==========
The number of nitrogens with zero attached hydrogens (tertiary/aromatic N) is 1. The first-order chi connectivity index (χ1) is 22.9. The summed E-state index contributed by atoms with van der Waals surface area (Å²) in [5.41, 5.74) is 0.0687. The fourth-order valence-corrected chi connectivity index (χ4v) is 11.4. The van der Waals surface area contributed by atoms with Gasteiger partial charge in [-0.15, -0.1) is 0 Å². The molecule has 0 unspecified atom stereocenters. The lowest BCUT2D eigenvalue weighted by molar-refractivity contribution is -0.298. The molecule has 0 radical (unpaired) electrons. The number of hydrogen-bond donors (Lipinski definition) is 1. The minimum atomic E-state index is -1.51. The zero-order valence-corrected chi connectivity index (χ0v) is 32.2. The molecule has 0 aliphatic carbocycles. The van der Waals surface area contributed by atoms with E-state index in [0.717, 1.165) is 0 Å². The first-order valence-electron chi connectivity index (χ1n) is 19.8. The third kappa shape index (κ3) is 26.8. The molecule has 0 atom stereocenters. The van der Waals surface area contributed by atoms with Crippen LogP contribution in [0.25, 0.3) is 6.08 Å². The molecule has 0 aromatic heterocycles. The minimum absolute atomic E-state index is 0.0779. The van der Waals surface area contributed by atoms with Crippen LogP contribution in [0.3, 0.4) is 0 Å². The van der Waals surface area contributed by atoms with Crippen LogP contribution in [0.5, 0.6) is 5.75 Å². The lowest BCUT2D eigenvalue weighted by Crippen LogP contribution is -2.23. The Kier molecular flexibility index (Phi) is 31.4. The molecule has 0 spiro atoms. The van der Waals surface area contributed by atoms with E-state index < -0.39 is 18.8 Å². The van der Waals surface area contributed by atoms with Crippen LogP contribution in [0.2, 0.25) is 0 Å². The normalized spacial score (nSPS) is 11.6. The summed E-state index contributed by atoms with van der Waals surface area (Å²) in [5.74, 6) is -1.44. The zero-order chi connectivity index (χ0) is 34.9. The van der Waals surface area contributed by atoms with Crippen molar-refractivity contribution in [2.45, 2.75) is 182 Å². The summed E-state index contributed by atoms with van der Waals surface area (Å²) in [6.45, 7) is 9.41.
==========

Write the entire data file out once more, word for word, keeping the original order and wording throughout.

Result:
The number of nitrogens with zero attached hydrogens (tertiary/aromatic N) is 1. The first-order chi connectivity index (χ1) is 22.9. The summed E-state index contributed by atoms with van der Waals surface area (Å²) in [5.41, 5.74) is 0.0687. The fourth-order valence-corrected chi connectivity index (χ4v) is 11.4. The van der Waals surface area contributed by atoms with Gasteiger partial charge in [-0.15, -0.1) is 0 Å². The molecule has 0 unspecified atom stereocenters. The lowest BCUT2D eigenvalue weighted by molar-refractivity contribution is -0.298. The molecule has 0 radical (unpaired) electrons. The number of hydrogen-bond donors (Lipinski definition) is 1. The minimum atomic E-state index is -1.51. The zero-order valence-corrected chi connectivity index (χ0v) is 32.2. The molecule has 0 aliphatic carbocycles. The van der Waals surface area contributed by atoms with E-state index in [0.717, 1.165) is 0 Å². The first-order valence-electron chi connectivity index (χ1n) is 19.8. The third kappa shape index (κ3) is 26.8. The molecule has 0 atom stereocenters. The van der Waals surface area contributed by atoms with Crippen LogP contribution in [0.25, 0.3) is 6.08 Å². The molecule has 0 aromatic heterocycles. The minimum absolute atomic E-state index is 0.0779. The van der Waals surface area contributed by atoms with Crippen LogP contribution in [0.3, 0.4) is 0 Å². The van der Waals surface area contributed by atoms with Crippen LogP contribution in [0.5, 0.6) is 5.75 Å². The lowest BCUT2D eigenvalue weighted by Crippen LogP contribution is -2.23. The Kier molecular flexibility index (Phi) is 31.4. The molecule has 0 spiro atoms. The van der Waals surface area contributed by atoms with E-state index < -0.39 is 18.8 Å². The van der Waals surface area contributed by atoms with Crippen LogP contribution in [0.2, 0.25) is 0 Å². The normalized spacial score (nSPS) is 11.6. The summed E-state index contributed by atoms with van der Waals surface area (Å²) in [5.74, 6) is -1.44. The zero-order chi connectivity index (χ0) is 34.9. The van der Waals surface area contributed by atoms with Crippen molar-refractivity contribution in [2.45, 2.75) is 182 Å². The summed E-state index contributed by atoms with van der Waals surface area (Å²) in [6.45, 7) is 9.41.